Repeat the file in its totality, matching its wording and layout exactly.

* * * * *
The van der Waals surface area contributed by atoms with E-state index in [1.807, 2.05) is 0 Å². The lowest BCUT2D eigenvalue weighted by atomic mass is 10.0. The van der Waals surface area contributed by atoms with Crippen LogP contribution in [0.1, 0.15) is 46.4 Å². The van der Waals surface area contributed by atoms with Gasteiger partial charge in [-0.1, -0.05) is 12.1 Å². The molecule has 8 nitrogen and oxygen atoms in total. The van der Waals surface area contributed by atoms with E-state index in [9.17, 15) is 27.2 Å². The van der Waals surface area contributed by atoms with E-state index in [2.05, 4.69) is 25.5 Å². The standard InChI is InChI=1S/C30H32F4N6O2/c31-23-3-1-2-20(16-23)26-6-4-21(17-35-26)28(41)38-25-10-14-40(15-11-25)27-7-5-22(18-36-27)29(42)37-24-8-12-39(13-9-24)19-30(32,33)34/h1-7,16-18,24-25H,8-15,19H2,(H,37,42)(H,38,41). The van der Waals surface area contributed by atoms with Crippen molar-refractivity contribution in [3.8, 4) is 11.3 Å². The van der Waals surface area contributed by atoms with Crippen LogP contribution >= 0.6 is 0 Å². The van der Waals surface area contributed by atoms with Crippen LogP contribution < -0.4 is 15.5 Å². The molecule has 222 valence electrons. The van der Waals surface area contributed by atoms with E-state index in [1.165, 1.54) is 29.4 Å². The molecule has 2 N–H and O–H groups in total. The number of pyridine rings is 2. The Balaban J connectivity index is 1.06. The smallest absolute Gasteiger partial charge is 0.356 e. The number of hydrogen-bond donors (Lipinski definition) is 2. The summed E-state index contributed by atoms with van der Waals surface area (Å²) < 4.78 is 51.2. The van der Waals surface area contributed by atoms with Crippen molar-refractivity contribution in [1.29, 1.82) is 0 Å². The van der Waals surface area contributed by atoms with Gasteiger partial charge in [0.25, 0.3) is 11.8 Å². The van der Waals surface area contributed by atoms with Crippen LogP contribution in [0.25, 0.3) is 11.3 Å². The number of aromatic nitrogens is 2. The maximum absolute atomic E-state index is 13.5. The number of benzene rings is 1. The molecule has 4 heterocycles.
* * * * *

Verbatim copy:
The van der Waals surface area contributed by atoms with E-state index in [1.807, 2.05) is 0 Å². The lowest BCUT2D eigenvalue weighted by atomic mass is 10.0. The van der Waals surface area contributed by atoms with Crippen LogP contribution in [0.1, 0.15) is 46.4 Å². The van der Waals surface area contributed by atoms with Gasteiger partial charge in [-0.1, -0.05) is 12.1 Å². The molecule has 8 nitrogen and oxygen atoms in total. The van der Waals surface area contributed by atoms with E-state index in [9.17, 15) is 27.2 Å². The van der Waals surface area contributed by atoms with E-state index in [2.05, 4.69) is 25.5 Å². The standard InChI is InChI=1S/C30H32F4N6O2/c31-23-3-1-2-20(16-23)26-6-4-21(17-35-26)28(41)38-25-10-14-40(15-11-25)27-7-5-22(18-36-27)29(42)37-24-8-12-39(13-9-24)19-30(32,33)34/h1-7,16-18,24-25H,8-15,19H2,(H,37,42)(H,38,41). The van der Waals surface area contributed by atoms with Crippen molar-refractivity contribution in [3.8, 4) is 11.3 Å². The van der Waals surface area contributed by atoms with Crippen LogP contribution >= 0.6 is 0 Å². The van der Waals surface area contributed by atoms with Crippen LogP contribution < -0.4 is 15.5 Å². The molecule has 222 valence electrons. The van der Waals surface area contributed by atoms with E-state index in [1.165, 1.54) is 29.4 Å². The molecule has 2 N–H and O–H groups in total. The number of pyridine rings is 2. The Balaban J connectivity index is 1.06. The smallest absolute Gasteiger partial charge is 0.356 e. The number of hydrogen-bond donors (Lipinski definition) is 2. The summed E-state index contributed by atoms with van der Waals surface area (Å²) < 4.78 is 51.2. The van der Waals surface area contributed by atoms with Crippen molar-refractivity contribution in [1.29, 1.82) is 0 Å². The van der Waals surface area contributed by atoms with Gasteiger partial charge in [0.25, 0.3) is 11.8 Å². The van der Waals surface area contributed by atoms with Crippen LogP contribution in [0.25, 0.3) is 11.3 Å². The number of aromatic nitrogens is 2. The maximum absolute atomic E-state index is 13.5. The number of benzene rings is 1. The molecule has 4 heterocycles.